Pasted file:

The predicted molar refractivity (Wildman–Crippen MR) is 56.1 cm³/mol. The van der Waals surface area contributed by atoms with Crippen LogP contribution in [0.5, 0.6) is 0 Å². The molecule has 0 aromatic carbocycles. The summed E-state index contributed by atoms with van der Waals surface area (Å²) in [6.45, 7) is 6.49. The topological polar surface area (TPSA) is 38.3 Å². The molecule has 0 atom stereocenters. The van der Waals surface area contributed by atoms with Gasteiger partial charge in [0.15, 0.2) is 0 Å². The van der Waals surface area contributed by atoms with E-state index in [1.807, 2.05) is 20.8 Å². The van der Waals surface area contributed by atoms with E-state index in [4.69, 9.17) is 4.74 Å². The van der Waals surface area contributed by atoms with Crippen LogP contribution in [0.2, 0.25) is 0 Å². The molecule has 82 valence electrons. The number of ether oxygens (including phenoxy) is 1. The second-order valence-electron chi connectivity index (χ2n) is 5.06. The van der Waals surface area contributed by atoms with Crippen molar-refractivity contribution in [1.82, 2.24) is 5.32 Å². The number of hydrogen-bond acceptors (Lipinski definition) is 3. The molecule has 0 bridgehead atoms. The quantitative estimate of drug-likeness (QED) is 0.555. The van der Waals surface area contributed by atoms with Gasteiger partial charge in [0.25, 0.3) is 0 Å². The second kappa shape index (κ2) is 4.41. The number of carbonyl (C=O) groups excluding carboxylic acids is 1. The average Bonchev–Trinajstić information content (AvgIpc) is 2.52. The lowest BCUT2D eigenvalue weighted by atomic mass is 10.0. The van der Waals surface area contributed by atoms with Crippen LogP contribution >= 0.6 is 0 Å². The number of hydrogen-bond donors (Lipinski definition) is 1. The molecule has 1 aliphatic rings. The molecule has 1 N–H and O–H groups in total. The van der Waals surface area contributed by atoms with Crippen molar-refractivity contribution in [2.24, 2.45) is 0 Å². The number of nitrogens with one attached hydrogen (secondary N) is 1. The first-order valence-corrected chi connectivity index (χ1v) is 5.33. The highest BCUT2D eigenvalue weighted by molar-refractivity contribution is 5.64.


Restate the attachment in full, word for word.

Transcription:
The predicted molar refractivity (Wildman–Crippen MR) is 56.1 cm³/mol. The van der Waals surface area contributed by atoms with Crippen LogP contribution in [0.5, 0.6) is 0 Å². The molecule has 0 aromatic carbocycles. The summed E-state index contributed by atoms with van der Waals surface area (Å²) in [6.45, 7) is 6.49. The topological polar surface area (TPSA) is 38.3 Å². The molecule has 0 atom stereocenters. The van der Waals surface area contributed by atoms with Gasteiger partial charge in [0.15, 0.2) is 0 Å². The van der Waals surface area contributed by atoms with E-state index in [1.807, 2.05) is 20.8 Å². The van der Waals surface area contributed by atoms with E-state index in [4.69, 9.17) is 4.74 Å². The van der Waals surface area contributed by atoms with Crippen LogP contribution in [0.2, 0.25) is 0 Å². The molecule has 82 valence electrons. The number of ether oxygens (including phenoxy) is 1. The second-order valence-electron chi connectivity index (χ2n) is 5.06. The van der Waals surface area contributed by atoms with Crippen molar-refractivity contribution in [1.82, 2.24) is 5.32 Å². The number of hydrogen-bond acceptors (Lipinski definition) is 3. The molecule has 0 bridgehead atoms. The quantitative estimate of drug-likeness (QED) is 0.555. The van der Waals surface area contributed by atoms with Gasteiger partial charge in [0.25, 0.3) is 0 Å². The second kappa shape index (κ2) is 4.41. The number of carbonyl (C=O) groups excluding carboxylic acids is 1. The average Bonchev–Trinajstić information content (AvgIpc) is 2.52. The lowest BCUT2D eigenvalue weighted by atomic mass is 10.0. The van der Waals surface area contributed by atoms with Crippen LogP contribution >= 0.6 is 0 Å². The number of hydrogen-bond donors (Lipinski definition) is 1. The molecule has 1 aliphatic rings. The molecule has 1 N–H and O–H groups in total. The van der Waals surface area contributed by atoms with Crippen molar-refractivity contribution in [2.24, 2.45) is 0 Å². The number of nitrogens with one attached hydrogen (secondary N) is 1. The first-order valence-corrected chi connectivity index (χ1v) is 5.33. The highest BCUT2D eigenvalue weighted by molar-refractivity contribution is 5.64.